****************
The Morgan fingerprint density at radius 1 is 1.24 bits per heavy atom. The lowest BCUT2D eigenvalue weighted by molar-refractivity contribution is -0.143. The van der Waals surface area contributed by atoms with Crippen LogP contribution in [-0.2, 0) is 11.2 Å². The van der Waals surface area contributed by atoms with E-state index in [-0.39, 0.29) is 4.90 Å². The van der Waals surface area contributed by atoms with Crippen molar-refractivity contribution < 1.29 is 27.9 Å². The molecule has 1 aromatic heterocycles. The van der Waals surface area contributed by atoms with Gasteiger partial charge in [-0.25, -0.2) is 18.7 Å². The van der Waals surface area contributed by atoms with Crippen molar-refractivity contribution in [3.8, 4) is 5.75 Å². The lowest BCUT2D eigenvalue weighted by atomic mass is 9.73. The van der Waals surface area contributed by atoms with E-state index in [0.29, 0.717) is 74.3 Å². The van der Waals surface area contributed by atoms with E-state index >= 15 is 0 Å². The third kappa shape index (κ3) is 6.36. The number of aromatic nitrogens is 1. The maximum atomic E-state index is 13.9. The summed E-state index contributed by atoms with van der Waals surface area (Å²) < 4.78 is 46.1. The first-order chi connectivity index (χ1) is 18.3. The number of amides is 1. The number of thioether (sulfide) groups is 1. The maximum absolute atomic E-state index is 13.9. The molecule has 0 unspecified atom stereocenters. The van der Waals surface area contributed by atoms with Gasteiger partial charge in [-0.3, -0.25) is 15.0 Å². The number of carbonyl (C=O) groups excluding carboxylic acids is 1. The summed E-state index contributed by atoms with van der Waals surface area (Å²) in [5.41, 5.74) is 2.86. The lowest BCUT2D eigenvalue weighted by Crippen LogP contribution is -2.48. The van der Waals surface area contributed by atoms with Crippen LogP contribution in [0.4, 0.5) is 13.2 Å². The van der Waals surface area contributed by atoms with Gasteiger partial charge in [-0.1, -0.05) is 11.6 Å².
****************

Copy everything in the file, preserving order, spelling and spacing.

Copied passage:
The Morgan fingerprint density at radius 1 is 1.24 bits per heavy atom. The lowest BCUT2D eigenvalue weighted by molar-refractivity contribution is -0.143. The van der Waals surface area contributed by atoms with Crippen LogP contribution in [-0.2, 0) is 11.2 Å². The van der Waals surface area contributed by atoms with E-state index in [-0.39, 0.29) is 4.90 Å². The van der Waals surface area contributed by atoms with Crippen molar-refractivity contribution < 1.29 is 27.9 Å². The molecule has 1 aromatic heterocycles. The van der Waals surface area contributed by atoms with Gasteiger partial charge in [-0.25, -0.2) is 18.7 Å². The van der Waals surface area contributed by atoms with Crippen molar-refractivity contribution in [3.8, 4) is 5.75 Å². The lowest BCUT2D eigenvalue weighted by atomic mass is 9.73. The van der Waals surface area contributed by atoms with E-state index in [0.29, 0.717) is 74.3 Å². The van der Waals surface area contributed by atoms with E-state index >= 15 is 0 Å². The third kappa shape index (κ3) is 6.36. The number of aromatic nitrogens is 1. The maximum atomic E-state index is 13.9. The summed E-state index contributed by atoms with van der Waals surface area (Å²) < 4.78 is 46.1. The first-order chi connectivity index (χ1) is 18.3. The number of amides is 1. The number of thioether (sulfide) groups is 1. The maximum absolute atomic E-state index is 13.9. The molecule has 0 unspecified atom stereocenters. The van der Waals surface area contributed by atoms with Gasteiger partial charge in [-0.3, -0.25) is 15.0 Å². The number of carbonyl (C=O) groups excluding carboxylic acids is 1. The summed E-state index contributed by atoms with van der Waals surface area (Å²) in [5.41, 5.74) is 2.86. The lowest BCUT2D eigenvalue weighted by Crippen LogP contribution is -2.48. The van der Waals surface area contributed by atoms with Crippen LogP contribution in [0.4, 0.5) is 13.2 Å². The van der Waals surface area contributed by atoms with Gasteiger partial charge in [-0.1, -0.05) is 11.6 Å².